Although the other techniques are not described, they undoubtedly included some or all of the following — prolonged isolation, the use of extreme heat and cold, short-shackling in painful stress positions, forced nudity, forced grooming, religious and sexual humiliation, and the use of loud music and noise — because this whole package of techniques, including sleep deprivation, was approved for use at the highest levels of the Bush administration, as a Senate Committee explained in the detailed report in April this year that was cited by the judge (PDF). The program was based on reverse engineering techniques taught in US military schools (the SERE program — Survival, Evasion, Resistance, Escape) to train recruits to resist interrogation if captured by enemy forces.
These techniques were acknowledged to be illegal and, moreover, were intended to produce false confessions, but this did not prevent senior Bush officials from pushing for their implementation, and, in al-Rabiah’s case, they duly led to his conversion from an innocent man who refused to falsely confess to allegations produced by unreliable witnesses into a modern-day version of the victims of the Spanish Inquisition, the seventeenth century “witches” of Salem and elsewhere, the victims of Stalin’s show trials, or the captured US pilots on whom the North Koreans had practiced the techniques adopted by the SERE schools: a broken man prepared not only to falsely confess to any lies put before him, but also prepared to learn these confessions and repeat them as his masters saw fit.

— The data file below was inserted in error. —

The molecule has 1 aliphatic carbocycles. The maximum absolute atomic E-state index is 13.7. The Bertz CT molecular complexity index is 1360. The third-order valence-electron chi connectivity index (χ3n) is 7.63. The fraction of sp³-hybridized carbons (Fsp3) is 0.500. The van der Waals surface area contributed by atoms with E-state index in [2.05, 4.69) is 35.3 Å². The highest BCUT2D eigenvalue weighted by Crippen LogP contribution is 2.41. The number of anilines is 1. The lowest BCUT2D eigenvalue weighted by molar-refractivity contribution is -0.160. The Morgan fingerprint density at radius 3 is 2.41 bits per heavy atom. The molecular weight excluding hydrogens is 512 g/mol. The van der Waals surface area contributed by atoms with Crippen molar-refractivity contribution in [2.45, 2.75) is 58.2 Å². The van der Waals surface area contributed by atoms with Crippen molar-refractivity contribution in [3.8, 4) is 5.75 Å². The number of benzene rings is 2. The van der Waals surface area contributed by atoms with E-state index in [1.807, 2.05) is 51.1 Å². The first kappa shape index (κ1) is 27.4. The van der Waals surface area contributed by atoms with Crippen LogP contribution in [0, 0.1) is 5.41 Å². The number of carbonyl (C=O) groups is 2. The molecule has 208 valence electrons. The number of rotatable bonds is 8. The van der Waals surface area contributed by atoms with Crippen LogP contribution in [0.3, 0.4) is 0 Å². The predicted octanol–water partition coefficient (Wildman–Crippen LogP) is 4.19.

As the ruling makes clear, between redactions, “The following day marked a turning point in al-Rabiah’s interrogations,” and “From that point forward, al-Rabiah confessed to the allegations that interrogators described to him.” Despite the extensive redactions, the following passage from the ruling makes clear the full horror of his confessions:
Al-Rabiah’s confessions all follow the same pattern: Interrogators first explain to al-Rabiah the “evidence” they have in their possession (and that, at the time, they likely believed to be true). Al-Rabiah then requests time to pray (or to think more about the evidence) before making a “full” confession. Finally, after a period of time, al-Rabiah provides a fill confession to the evidence through elaborate and incredible explanations that the interrogators themselves do not believe. This pattern began with his confession that he met with Osama bin Laden, continued with his confession that he undertook a leadership role in Tora Bora, and repeated itself multiple other times with respect to “evidence” that the Government has not even attempted to rely on as reliable or credible.